Agile Test Plan - Do We Really Need One?
Do we need an Agile Test Plan Document?
Test Planning is an important activity of a testing process and one that requires careful thoughts and decisions from not just the test manager (who is usually responsible for creating the test plan) but all members of the testing team and product development manager.
Some people believe that it is the most important part of the testing process (I personally think test designing and abstract thinking is the most important) and spend many hours and effort coming up with a great test plan.
Text books dedicate a whole section related to test planning, how to write one and what to include in a test plan while some governing bodies and regulatory organizations such as FDA require a comprehensive test plan in order to approve a product.
In the real world, in a waterfall environment, quite often the test plan document is one that is hardly ever looked at during the life-cycle of the product. The activity of “Test Planning and Monitoring” should be an ongoing activity during the project life-cycle, it should be updated as per changes to the project, but in most cases this is not the case; test plan is either not updated or changes are retrospective, making the test plan document the least valuable by-product.
Whilst test planning is almost always considered as a must-have product in a waterfall project, do we really need a test plan for an agile project? i.e. does it really add any value to what the whole team is trying to achieve?
The agile manifesto clearly favours working software over comprehensive documentation and responding to change over following a plan.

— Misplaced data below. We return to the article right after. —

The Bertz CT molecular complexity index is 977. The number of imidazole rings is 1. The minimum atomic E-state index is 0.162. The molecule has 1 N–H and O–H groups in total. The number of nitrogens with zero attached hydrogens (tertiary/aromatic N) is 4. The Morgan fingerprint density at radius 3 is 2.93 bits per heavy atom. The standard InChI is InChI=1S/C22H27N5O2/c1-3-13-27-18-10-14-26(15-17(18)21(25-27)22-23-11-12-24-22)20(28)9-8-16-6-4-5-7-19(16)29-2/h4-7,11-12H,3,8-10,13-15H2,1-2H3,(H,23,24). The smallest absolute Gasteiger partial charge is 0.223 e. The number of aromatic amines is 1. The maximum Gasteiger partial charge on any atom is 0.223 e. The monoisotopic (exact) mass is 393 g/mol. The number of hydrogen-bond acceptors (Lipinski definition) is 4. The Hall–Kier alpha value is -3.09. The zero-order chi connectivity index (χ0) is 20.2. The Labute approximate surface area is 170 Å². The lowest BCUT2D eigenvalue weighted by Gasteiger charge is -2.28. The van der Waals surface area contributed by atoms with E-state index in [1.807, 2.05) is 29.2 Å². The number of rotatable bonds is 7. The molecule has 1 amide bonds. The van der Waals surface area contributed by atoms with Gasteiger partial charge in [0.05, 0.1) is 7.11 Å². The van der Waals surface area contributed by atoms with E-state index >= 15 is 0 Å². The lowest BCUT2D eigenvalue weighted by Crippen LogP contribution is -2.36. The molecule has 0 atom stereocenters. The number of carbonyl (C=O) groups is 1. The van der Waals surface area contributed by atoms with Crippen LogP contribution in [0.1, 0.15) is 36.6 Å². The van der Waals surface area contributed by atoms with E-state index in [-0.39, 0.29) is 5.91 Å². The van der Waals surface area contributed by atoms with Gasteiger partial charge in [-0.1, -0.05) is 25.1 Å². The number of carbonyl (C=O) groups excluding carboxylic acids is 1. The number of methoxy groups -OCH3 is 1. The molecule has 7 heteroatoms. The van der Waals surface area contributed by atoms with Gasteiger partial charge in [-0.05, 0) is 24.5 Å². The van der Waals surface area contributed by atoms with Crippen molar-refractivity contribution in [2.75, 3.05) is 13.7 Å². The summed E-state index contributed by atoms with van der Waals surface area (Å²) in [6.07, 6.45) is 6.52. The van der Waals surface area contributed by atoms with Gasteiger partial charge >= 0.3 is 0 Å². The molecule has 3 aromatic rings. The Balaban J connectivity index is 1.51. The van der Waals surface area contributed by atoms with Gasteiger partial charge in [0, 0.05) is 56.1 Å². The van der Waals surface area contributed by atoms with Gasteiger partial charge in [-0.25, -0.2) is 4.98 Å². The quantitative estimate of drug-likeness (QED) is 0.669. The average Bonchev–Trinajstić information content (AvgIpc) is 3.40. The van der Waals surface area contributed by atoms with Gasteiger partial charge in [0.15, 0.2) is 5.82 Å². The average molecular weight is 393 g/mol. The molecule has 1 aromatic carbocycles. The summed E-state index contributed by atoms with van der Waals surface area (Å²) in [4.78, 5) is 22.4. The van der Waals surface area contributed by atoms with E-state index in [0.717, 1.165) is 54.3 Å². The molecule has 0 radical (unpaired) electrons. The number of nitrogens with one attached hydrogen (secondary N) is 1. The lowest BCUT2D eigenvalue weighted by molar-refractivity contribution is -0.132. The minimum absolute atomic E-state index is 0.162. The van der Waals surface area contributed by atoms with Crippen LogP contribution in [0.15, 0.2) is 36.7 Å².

In an agile environment, the contents of a release (the items) are discussed before the sprint so the testing team know in advance what is the scope and what should be tested.
In the “planning poker game” the estimates are discussed through so the testing team know how long it will take to test a feature (this is inclusive of environment setup, scenarios, automation, exploratory, performance, etc).
In “story writing session” where details of each feature is thought through, the test team are already beginning to write scenarios to cover the many ways stories can be tested - this is the most valuable activity of the team.
During the sprint, QA are continuously testing new code/feature. Test planning becomes a dynamic activity as the priorities for the day change. Testing is based on what is the activity for the day and the outcome of the day before.
It is clearly evident that test plan doesn’t reveal defects but test scenarios will. The effort needs to be shifted on creating better scenarios than creating a test plan.
What is really needed is a short agile test strategy document outlining the processes applicable across sprints, i.e. sections about Sprint Planning, Specifications Workshops, Manual QA, Automation, Test Coverage, Test Reporting, Test Environments, Staging, etc… These are processes and activities applicable to every sprint but of course derived by the company’s vision.
So, with all this in mind, is the Test Plan document or extensive Test Strategies really a thing of the past? Do we really need an Agile Test Plan?